It feels like you’re sitting inside a watermelon. The interior of Vien Dong is painted in two contrasting tones: pink and dark green. Paper fans hanging on the wall are the only pieces of décor. The hallway leading to the bathroom is lined with doors stacked into piles leaning against the walls, which is confusing. But then you have the food, and nothing else matters.

When we called to talk to the owners, the soft-spoken woman who answered the phone said she didn’t speak English well enough to talk to us about the restaurant, nor was there anyone present who could. But food has a way of breaching language barriers, and the menu at Vien Dong speaks loudly.

The cuisine is a fusion of Vietnamese and Chinese fare, and features everything from Pho ($6.99) to Chow Mein ($8.99). But they also have the less common Vietnamese sandwiches called banh mi, which are comprised of your choice of meat and veggies on a Vietnamese baguette made from both wheat and rice flours — for a staggering $2.75. A whole, delicious sandwich made with fresh ingredients. No fast food can beat that.

1730 E. Sprague Ave. • Open Tues-Sat, 10 am-8 pm; Sun, 10 am-7 pm • 536-6073

DINNER | Chic-A-Ria German Inn and Pub

Located in a strip mall between a nail salon and a Great Cuts, this is probably the last place you’d expect to find authentic German food and drink. Inside, the restaurant is filled with cute German trinkets. Polka music pumps out through the speakers.

Christy Salisbury has been bartending at Chic-A- Ria for eight years now and proclaims the restaurant is home to the best schnitzel she’s ever had (which, by the way, is free on your birthday). Salisbury credits everything to George Weimer, chef and co-owner.

“Every single thing is made from scratch,” she says.

“He doesn’t skimp on anything.”

Weimer even makes his own bratwurst, which are featured in the Bratwurst Combo ($12.95) — a plate of 3 different brats and your choice of side. Their beers rotate constantly, but expect to find traditional pilsners and bright wheat beers, like hefeweizen.

Although the place is set up as a diner now, Salisbury says Weimer has plans to remodel, opening it up more, to give it the feel of an authentic German pub. Until then, the neon lights and trinkets suit us just fine.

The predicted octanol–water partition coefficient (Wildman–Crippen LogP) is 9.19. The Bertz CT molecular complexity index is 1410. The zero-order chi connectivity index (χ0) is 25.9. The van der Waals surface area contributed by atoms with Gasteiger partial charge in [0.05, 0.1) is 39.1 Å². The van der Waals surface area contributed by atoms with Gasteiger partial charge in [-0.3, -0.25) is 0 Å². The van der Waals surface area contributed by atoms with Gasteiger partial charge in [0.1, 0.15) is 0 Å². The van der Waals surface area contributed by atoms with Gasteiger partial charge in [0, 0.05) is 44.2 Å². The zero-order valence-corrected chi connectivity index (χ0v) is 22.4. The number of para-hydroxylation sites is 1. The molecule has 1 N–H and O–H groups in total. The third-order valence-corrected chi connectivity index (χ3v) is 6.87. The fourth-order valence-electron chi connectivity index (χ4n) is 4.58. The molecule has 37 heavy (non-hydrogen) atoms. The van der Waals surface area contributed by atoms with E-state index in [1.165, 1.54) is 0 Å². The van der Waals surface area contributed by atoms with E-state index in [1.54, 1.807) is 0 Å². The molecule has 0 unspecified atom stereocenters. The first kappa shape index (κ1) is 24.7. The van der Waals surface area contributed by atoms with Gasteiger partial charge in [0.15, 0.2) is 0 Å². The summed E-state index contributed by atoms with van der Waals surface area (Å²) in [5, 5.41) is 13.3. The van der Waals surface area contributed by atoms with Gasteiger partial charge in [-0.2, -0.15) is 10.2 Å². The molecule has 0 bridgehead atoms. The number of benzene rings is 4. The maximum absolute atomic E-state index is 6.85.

1812 W. Francis Ave • Open Mon-Fri, 11 am-9 pm; Sat, 10 am-9 pm; Sun, 9 am-8 pm • 326-2214

DESSERT | Sweetie Pie Café

Unless you’re prone to getting lost in residential areas, you might not to find the Sweetie Pie Café. Located in an older house, the only clue as to what lies inside is the word “CAFÉ” painted onto a natural wooden fence outside in large, black cursive letters.

“It’s hard to find us, and it’s not the greatest location, but when people find us they can relax here,” says Julie Becker, who co-owns the café with her mother, Marilyn Blair. “We were looking for a unique building.”

Inside, it feels as though you’ve walked into someone’s living room. All this seems fitting, considering Becker and Blair make their pies from scratch using old family recipes.

Sophie’s Chocolate Cream Pie ($3 slice, $16 whole) was their first creation and remains a staple today, with a lightly salted crust bringing out the rich chocolate flavors. In addition to rotating pies, the two ladies also serve a full lunch menu, featuring sandwiches and various kinds of quiche. It’s best to bring someone along to sample as much as possible, but expect the last bite to be sad. Mostly because the pie’s gone, but also because it reminds you that you have to go back to your own home now. Best take a pie to go.

1724 W. Carlisle Ave • Open Tues-Sat, 8 am-4 pm • 328-4458